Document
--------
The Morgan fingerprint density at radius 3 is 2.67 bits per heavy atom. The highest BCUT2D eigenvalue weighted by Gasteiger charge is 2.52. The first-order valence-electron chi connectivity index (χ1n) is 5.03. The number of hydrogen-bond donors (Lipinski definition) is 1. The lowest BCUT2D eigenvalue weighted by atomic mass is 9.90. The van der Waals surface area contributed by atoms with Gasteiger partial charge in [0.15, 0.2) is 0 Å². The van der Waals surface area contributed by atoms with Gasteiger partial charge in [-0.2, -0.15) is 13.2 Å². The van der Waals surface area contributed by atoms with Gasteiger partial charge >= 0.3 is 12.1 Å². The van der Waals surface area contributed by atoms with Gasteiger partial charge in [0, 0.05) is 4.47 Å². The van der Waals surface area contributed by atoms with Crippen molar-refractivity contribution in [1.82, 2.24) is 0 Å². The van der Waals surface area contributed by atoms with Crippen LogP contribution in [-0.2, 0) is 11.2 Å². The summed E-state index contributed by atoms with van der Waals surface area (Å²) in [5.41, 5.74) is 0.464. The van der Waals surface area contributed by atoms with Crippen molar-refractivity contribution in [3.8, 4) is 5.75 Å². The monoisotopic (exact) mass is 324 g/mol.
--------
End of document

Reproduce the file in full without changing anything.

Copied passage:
The Morgan fingerprint density at radius 3 is 2.67 bits per heavy atom. The highest BCUT2D eigenvalue weighted by Gasteiger charge is 2.52. The first-order valence-electron chi connectivity index (χ1n) is 5.03. The number of hydrogen-bond donors (Lipinski definition) is 1. The lowest BCUT2D eigenvalue weighted by atomic mass is 9.90. The van der Waals surface area contributed by atoms with Gasteiger partial charge in [0.15, 0.2) is 0 Å². The van der Waals surface area contributed by atoms with Gasteiger partial charge in [-0.2, -0.15) is 13.2 Å². The van der Waals surface area contributed by atoms with Gasteiger partial charge >= 0.3 is 12.1 Å². The van der Waals surface area contributed by atoms with Gasteiger partial charge in [0, 0.05) is 4.47 Å². The van der Waals surface area contributed by atoms with Crippen molar-refractivity contribution in [1.82, 2.24) is 0 Å². The van der Waals surface area contributed by atoms with Crippen LogP contribution in [-0.2, 0) is 11.2 Å². The summed E-state index contributed by atoms with van der Waals surface area (Å²) in [5.41, 5.74) is 0.464. The van der Waals surface area contributed by atoms with Crippen molar-refractivity contribution in [3.8, 4) is 5.75 Å². The monoisotopic (exact) mass is 324 g/mol.